“The head game is the majority of it for me. Is this voice in your head good or bad? I feel confident when I am prepared in all aspects: did I get enough sleep, have I walked the course, do I know where I am going? For my students, it is a fine line between making confidence and over-facing and destroying confidence. How challenging is their show prep? Is it too much, or not enough? What is the horse’s confidence level for the student? Do I need to ride it before a competition to help them out?” — Pro in late-20s, currently competing at FEI 2* level
“Confidence is having trust in the horse, working together, trusting each other in new or scary situations. When I lose my confidence it is all mental, not physical. It helps when my trainer knows I’m capable, so I need to have confidence in my trainer. It also helps if the horse is willing. Then I can just do it and get it over with. I am a perfectionist, so I have show nerves. A drink usually helps!” — Ammy, late 40s, currently competing in Beginner Novice (0.80m) with young horse
“It is a mind game! The trainer is important, because fear is a result of confidence disappearing.” — Ammy, early 20s, beginner rider
“The horse and the trainer help me face my fears. I had a very bad fall and that erased everything good. It’s physical because my fear of falling off keeps me from being able to go for it.” — Ammy, mid-40s, riding Beginner Novice
“Confidence is being able to do something without fear. It’s mental, entirely, before a competition. My trainer helps by talking about it, walking me through everything. Over-thinking makes me lose confidence. The horse can help or hurt, too.” — 19 year old ammy rider with a green horse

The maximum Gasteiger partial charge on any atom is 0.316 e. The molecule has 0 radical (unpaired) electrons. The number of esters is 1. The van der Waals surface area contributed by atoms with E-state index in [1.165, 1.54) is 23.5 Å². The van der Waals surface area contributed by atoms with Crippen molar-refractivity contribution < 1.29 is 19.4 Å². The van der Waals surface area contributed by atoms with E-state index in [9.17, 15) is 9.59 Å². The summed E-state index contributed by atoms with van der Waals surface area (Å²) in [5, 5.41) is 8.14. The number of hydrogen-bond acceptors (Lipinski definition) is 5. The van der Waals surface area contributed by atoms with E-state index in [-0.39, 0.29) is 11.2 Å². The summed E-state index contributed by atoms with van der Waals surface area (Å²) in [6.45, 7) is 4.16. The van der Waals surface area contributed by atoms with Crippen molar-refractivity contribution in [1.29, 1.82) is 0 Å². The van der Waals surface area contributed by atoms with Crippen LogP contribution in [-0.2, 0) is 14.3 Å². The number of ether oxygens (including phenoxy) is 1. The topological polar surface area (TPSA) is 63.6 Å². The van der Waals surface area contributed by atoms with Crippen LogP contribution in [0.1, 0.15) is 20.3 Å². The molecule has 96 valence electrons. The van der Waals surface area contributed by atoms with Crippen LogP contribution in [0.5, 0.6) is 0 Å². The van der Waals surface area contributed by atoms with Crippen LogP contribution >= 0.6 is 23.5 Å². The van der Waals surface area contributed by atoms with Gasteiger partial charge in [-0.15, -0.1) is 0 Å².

“Confidence is riding my plan without letting my nerves change it. During a competition is where it all falls apart. I can restore confidence myself, though; competing is a muscle. The more you do it, the easier it is to get back on track. I know my horse really well, and that helps. I hear my trainer’s voice in my head, telling me I am fine. Having some bubbly and using essential oils before I go in helps, too!” — Ammy, late 30s, competing in Beginner Novice
“Confidence is challenging myself to do new things, connecting with the horse, and being the best version of myself I can be. When my back hurts, I lose confidence. But it gets better if I can push through it. I try to be nice to myself, but I don’t want to mess up my horse. Quiet time in my trailer before I compete helps me center myself.” — Ammy, late 40s, competing Training (1.0m)
Photo by Jaime Loichinger.
And so on. Confidence is a tricky thing, isn’t it? One of my worst fears is that I will ruin my very nice horse by riding poorly; in turn, this can make me ride poorly! I am quite brave in many ways, but it is situational. As my friend Packy put it when I talked with him, our idea of what is difficult and hard comes from our understanding of what our horses can do and how this will stack up in competition. As he said: “If you know you are supposed to be there, you’ve passed a threshold. You don’t compete unless you know your horse can do it. A lack of confidence in your horse will make you ride wrong. You cannot be afraid to fail.”
Is confidence knowing you will win? I don’t think so, although I do love to win. For me, it is knowing that I am prepared and that I have done my very best to be fair to my horse in what I ask him to do. I am afraid to fail; I am a perfectionist, and boy do we hate failure. What I have said to myself is: I will not let it stop me.
What makes you confident?